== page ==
In the build made available to press, I've only been able to play skirmish games between two teams of four Mechs. The full game is going to have an overarching campaign where you lead a band of mercenaries from contract-to-contract, slowly growing from a fly-by-night operation of mechanized goons into a first-rate, full-service military contractor. Uber but for planetary assaults.
This has always been the other key fantasy of the BattleTech universe: small business management. If you played MechWarrior 2: Mercenaries, you quickly learned that one key to success was running around blowing-off enemy Mechs' legs so that you could salvage all their valuable gear. Every new Mech you got was a fixer-upper that you slowly upgraded and hot-rodded into being able to confront deadlier enemies. It sounds like BattleTech is largely following in this tradition, with surgical takedowns of enemy Mechs being rewarded with more salvage, and players encouraged to cut their losses when the margins on a mission start to turn against them.
Along the way, you'll recruit new MechWarriors to pilot your Mechs, and new support staff to work aboard the JumpShip that carries you from job to job. I don't know if it's going to go in a full Jagged Alliance direction in terms of merc-personalities, but you will be making choices about hiring and firing different pilots, and developing a team of engineers, technicians, and logistics officers to improve the operations of your company.
You'll do all this against a backdrop of interstellar war between five warring houses in a feudal dark age. Weisman is quick to liken it to the Game of Thrones universe, though BattleTech was never quite as morally complicated, and certainly never as violent. It was a fairly bloodless place where statesmen mused on the costs of war in between trips to a Mech cockpit to go inflict some of that cost on their enemies.
(To give you an idea of what we're working with here: In one legendary scene, Prince Hanse Davion is darkly reflecting on the growing antiwar movement against his leadership. About five seconds later, his palace is attacked by enemy raiders and Hanse sprints to his old Mech—saying something like, "My enemies have forgotten that the battlefield was once my kingdom, and a Mech cockpit my throne!"—and rides to battle, single-handedly saving his capital. In the process he's wounded, and is satisfied that now his haters will have to acknowledge he pays the same price he asks of his people. It's like if the Queen's line about "being able to look the East End in the face" during the Blitz came on the heels of her using a Spitfire to shoot down a squadron of Stukas. And if I'm being honest, I still love this shit.)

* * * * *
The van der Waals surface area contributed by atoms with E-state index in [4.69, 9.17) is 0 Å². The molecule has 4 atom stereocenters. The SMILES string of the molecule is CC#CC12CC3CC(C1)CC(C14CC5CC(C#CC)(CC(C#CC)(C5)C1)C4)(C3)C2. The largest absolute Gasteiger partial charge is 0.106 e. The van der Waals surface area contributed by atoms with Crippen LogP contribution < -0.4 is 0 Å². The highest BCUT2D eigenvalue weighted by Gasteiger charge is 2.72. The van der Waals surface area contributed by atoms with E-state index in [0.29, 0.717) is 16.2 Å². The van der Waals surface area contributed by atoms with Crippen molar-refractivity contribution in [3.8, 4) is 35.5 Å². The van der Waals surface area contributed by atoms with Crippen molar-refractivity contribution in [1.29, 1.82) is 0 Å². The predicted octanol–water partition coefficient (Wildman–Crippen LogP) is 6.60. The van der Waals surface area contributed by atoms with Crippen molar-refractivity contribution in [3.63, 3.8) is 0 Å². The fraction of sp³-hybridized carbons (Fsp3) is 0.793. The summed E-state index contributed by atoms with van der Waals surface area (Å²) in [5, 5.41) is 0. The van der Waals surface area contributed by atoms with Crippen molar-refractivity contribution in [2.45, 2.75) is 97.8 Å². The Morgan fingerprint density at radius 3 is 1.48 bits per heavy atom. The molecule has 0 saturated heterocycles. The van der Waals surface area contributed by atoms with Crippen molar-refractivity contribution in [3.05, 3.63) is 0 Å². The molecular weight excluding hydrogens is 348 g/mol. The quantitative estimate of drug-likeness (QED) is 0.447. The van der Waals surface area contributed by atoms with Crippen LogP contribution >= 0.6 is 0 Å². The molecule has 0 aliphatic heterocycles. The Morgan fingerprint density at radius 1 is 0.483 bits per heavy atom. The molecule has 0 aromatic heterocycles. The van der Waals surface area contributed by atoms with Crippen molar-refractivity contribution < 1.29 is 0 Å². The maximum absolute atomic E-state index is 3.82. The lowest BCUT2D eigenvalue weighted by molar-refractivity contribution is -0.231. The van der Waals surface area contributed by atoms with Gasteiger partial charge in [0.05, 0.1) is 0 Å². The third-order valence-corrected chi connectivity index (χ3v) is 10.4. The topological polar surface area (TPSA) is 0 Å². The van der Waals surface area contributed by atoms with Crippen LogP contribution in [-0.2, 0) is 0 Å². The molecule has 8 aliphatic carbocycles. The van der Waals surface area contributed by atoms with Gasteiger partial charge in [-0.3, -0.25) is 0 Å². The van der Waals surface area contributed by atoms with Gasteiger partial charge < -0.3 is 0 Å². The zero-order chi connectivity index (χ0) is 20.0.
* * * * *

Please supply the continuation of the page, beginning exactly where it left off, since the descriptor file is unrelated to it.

Most of that universe's history is already written, and BattleTech takes place before most of the major events that players remember ever happened. It opens in 3025, the starting era for the original game and arguably remains the best, most interesting ruleset. If what you remember of this universe is about comes from the likes of MechWarrior 2 and MechCommander, this predates all of that by about 30 years.
"It's a fundamental starting point, with the way the five houses are in battle with each other," Weisman said. "We're at small scale warfare, not giant armies, so that a small scale game that we're going, your mechs can actually have big impacts at that scale. And it gives us the opportunity to walk through the history." Weisman suggested that if this game does find a following, that walk through history will lead this series through a lot of the universe's major events.
There were a lot of ways for BattleTech to go wrong (and, until we see the campaign, a lot of ways it still could). But even in with this incomplete, skirmish-only version that has been made available to Kickstarter backers and press, you can see both the ways in which it is faithful to its origins, and the ways it has cleverly reinvented and remade the source material to adapt it for a modern tactics audience.
It's a lesson Weisman learned on Shadowrun. "I was going back to a game I created thirty years ago, and I was starting to say, gosh, some of that I would do differently. I would change this, and change that. Let's update this! And I started going down the path of messing with the IP itself and I realized, I was doing a Han Shot First. And I don't actually have that right. Just because I made it up originally, that doesn't mean I have the liberty to change that. So we stepped back and decided our goal was to make it modern without really changing it."
If I hadn't played it myself, I'd say that sounds like a woefully unambitious and rose-tinted view of what a modern BattleTech should be. But several games into this beta, I have to admit that Weisman and Harebrained seem to have accomplished both of their seemingly mutually exclusive objectives. It's the BattleTech I remember, but new and different in all the right ways.